Sweet Bertha, the older lady who won big on Match Game '77, continued her run in the episode I watched during breakfast. Tom Poston and Mary Ann Mobley got to join in and see Richard help her with "__ Crackers" in the Head-to-Head. Richard had a toothache and was probably still upset about the School Riot incident, but Bertha's sincerity made him smile.
Headed out after the episode to run a few errands. I mainly needed vitamins at Target. My fitted summer-weight sheet is no longer fitted. It keeps coming loose when I sleep. I've had it for so long, I bought it from the linen store behind the Acme that closed at least five or six years ago. I looked around Target's home department, but I didn't see anything I liked. (I eventually bought one from Amazon's Prime Deals Day. Also picked up more printer ink.)
I thought of doing some other errands, but it was just too darn hot. Though it still wasn't humid, it was already in the upper 80's and climbing by 1:30. At least there was a nice breeze and only a few cotton candy clouds in the bright blue sky. Stopped at the pretzels shop for a very simple lunch. Bought one pretzel for now, one pretzel for later, and opted to try their pepperoni and cheese pretzel pocket.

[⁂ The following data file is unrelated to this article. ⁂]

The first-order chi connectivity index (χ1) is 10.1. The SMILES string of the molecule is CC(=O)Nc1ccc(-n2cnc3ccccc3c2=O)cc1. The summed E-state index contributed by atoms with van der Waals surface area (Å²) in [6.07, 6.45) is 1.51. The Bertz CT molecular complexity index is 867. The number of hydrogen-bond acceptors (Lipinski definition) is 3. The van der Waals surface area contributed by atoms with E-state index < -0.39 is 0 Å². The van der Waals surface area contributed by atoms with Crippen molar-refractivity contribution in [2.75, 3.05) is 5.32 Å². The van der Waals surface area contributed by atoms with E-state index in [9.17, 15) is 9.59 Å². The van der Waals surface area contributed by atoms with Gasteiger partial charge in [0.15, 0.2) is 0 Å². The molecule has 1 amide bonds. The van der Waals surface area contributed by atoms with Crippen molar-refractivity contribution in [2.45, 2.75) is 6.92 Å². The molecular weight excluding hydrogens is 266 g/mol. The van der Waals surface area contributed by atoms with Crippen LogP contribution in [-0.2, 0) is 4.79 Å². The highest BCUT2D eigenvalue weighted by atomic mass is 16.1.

Rested with lunch and My Little Chickadee. In the 1880's, Miss Flower Belle Lee (Mae West) is visiting her relatives in Little Bend, Texas. She's held up by a stagecoach and is kidnapped, but turns up unharmed, to the shock of the townspeople. Fussy busybody Mrs. Gideon (Margaret Hamilton) accidentally discovers why she turned up unharmed. She's the lover of the Masked Bandit, the mysterious stage coach robber. The judge (Addison Richards) runs her out of town for not being "respectable."